Another cool feature in Nier Replicant is the Word List. As you defeat enemies, you’ll earn words that can be attached to weapons, magic, and defensive manoeuvres. These will give enhancements to your attack and magic power, breaking an enemy’s guard and resistance to attacks, and your own armour. These words are learned thick and fast, and making use of each one can add an extra layer of performance in every battle. Whilst I didn’t focus as acutely on these as my magic or weapons, I’d still spend a few minutes every now and again swapping them in and out.
When it comes to the actual feel of the game, there’re many similarities with Nier Automata. The soundtrack is meticulously crafted, with some beautiful and harrowing vocals from a range of talented singers. It also reminds me a lot of the score from Automata, given how enraptured I felt whilst playing. Visually, it’s indistinguishable. I miss Automata so much, and feeling as though I’m right back in the thick of this world is amazing beyond words. The enhanced visuals are noticeable. It’s character models and environments are smoother, and it also runs like a dream.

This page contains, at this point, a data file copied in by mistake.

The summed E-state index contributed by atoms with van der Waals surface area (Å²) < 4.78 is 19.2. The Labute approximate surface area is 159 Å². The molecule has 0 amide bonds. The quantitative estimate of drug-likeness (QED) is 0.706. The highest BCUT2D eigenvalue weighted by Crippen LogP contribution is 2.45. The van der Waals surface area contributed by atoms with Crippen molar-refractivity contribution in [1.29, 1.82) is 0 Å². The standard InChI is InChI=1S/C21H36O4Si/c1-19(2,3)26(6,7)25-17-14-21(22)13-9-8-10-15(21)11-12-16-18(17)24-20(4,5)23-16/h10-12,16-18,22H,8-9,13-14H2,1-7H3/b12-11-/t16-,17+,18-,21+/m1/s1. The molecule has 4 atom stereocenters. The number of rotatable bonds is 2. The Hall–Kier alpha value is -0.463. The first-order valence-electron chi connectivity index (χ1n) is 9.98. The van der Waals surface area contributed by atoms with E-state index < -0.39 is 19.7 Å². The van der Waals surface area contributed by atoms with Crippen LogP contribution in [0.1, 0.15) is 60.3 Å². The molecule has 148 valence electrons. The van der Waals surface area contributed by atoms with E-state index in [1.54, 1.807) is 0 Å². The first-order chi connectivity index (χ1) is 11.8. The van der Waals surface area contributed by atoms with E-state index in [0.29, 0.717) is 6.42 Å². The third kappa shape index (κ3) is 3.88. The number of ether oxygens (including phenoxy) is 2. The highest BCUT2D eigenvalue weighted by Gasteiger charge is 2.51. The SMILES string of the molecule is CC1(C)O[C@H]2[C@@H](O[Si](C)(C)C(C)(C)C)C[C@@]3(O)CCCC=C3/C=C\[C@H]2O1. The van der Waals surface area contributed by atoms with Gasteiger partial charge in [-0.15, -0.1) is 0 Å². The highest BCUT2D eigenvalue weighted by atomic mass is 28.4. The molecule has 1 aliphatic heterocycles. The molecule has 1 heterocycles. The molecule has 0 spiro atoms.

So far, Nier Replicant has a rich combat system that makes every fight different. Whilst the Shades grow stronger and tougher to beat, the variety in your magic and the weapons you acquire make the combat feel fresh with every swing of your blade or spell that you cast. It also looks great considering the original came out almost eleven years ago. Nier Automata was astounding, and this is very much in the spirit of it, with a phenomenal soundtrack and some beautiful locations, all fused with the unique ideas only Yoko Taro could create.